“After his coaching career ended, Ara lost his daughter, Karan, to [multiple sclerosis],” Jenkins said during his homily. “And with his son, Michael, and his daughter-in-law, Cindy, he endured the pain of losing three young, beautiful grandchildren to Niemann-Pick Type C disease. Such losses crush many people. They did not crush Ara, Michael, Cindy, Katie and their family. … Again, the work of Ara and his family [has] helped change the lives of future generations of children, and of those who love them.”

It was this work, Jenkins said, that set Parseghian apart from other legendary football coaches in the University’s history.

“Ara Parseghian was a great coach because he won football games,” he said. “He was a great man because he changed the lives of those around him. Many here can attest to that. For that reason, we gather to give thanks for Ara’s life, and give thanks that — in some way — each of us were part of that life.”

The legacy Parseghian left as a coach and a man will live on, Holtz said.

“Ara Parseghian will live for many, many generations,” he said during the memorial ceremony. “Why? Because of the people he affected. He affected me, and the players that I affected were affected because of Ara Parseghian. I cannot say enough. Yes, we’re sad. I lost a friend, I lost a mentor, I lost a fellow coach and I lost a golfing partner. But ladies and gentlemen, I tend to focus on how fortunate and how blessed I was to be around such a positive influence in my life as Ara Parseghian.”

Parseghian’s nephew, Tom Parseghian, who delivered a eulogy following the Mass, said Ara felt just as blessed to have been a member of the Notre Dame family.

“Ara many times had spoken to how meaningful it was for him to be chosen to join the Notre Dame family,” he said. “He described the first time he drove down Notre Dame Avenue, and as the Golden Dome came into view, it sent a chill down his spine. In 1964, before being offered the job, [then-University President Fr. Theodore Hesburgh] asked him a question: ‘Ara, will you adhere to the standards of integrity we expect here at Notre Dame?’ He verbally answered that question that day, and he continued to answer that question for the next 53 years.”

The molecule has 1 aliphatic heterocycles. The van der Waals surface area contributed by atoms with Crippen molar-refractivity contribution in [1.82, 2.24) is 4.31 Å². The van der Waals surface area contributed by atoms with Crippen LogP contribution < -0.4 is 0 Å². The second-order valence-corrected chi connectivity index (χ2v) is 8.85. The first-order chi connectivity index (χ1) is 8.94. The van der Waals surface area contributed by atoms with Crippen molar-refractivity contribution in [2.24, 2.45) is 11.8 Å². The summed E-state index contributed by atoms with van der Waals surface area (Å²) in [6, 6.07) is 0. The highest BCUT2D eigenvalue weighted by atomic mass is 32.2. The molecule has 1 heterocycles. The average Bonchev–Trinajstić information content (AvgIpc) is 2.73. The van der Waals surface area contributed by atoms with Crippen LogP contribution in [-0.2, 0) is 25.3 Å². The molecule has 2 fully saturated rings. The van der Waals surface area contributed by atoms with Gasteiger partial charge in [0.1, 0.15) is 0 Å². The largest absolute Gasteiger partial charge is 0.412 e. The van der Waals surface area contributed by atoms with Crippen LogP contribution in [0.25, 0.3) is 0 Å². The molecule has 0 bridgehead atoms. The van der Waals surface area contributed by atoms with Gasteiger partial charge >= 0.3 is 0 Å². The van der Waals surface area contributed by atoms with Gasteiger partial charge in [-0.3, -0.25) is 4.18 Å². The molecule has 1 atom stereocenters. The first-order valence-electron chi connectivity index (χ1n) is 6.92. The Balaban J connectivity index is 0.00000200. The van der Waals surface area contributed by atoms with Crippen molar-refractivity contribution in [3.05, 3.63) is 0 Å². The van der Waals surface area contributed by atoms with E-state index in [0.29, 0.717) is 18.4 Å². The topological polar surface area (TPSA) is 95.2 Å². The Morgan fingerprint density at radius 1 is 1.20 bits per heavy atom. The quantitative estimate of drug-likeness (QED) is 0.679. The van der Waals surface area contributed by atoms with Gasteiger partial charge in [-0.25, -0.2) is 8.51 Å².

In his opening remarks at the Mass, Jenkins said the memorial was particularly relevant because it fell on the anniversary of the death of one of Parseghian’s granddaughters, Marcia.

“[Today] we celebrate Ara’s life,” he said. “It’s also the anniversary of the death of Marcia — who was Ara’s granddaughter — today, and so we remember her. We remember her with hope. Because our hope is that Ara is now with [his] grandkids and [his] daughter, who preceded him in death, playing and laughing and smiling.”

Phelps closed his remarks during the ceremony by paying tribute to Parseghian’s relationship with his wife, Katie.

“There’s a lady on the Dome,” he said. “She’s the Blessed Mother. But Katie, she was the heart and soul by his side until he passed. May he rest in peace. Ara, we miss you.”

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About Courtney Becker

Courtney is a senior from New York City majoring in film, television and theater with a minor in journalism, who recently wrapped up her year as Editor-in-Chief. She is a former resident of Pasquerilla West Hall and a die-hard Pittsburgh Steelers fan.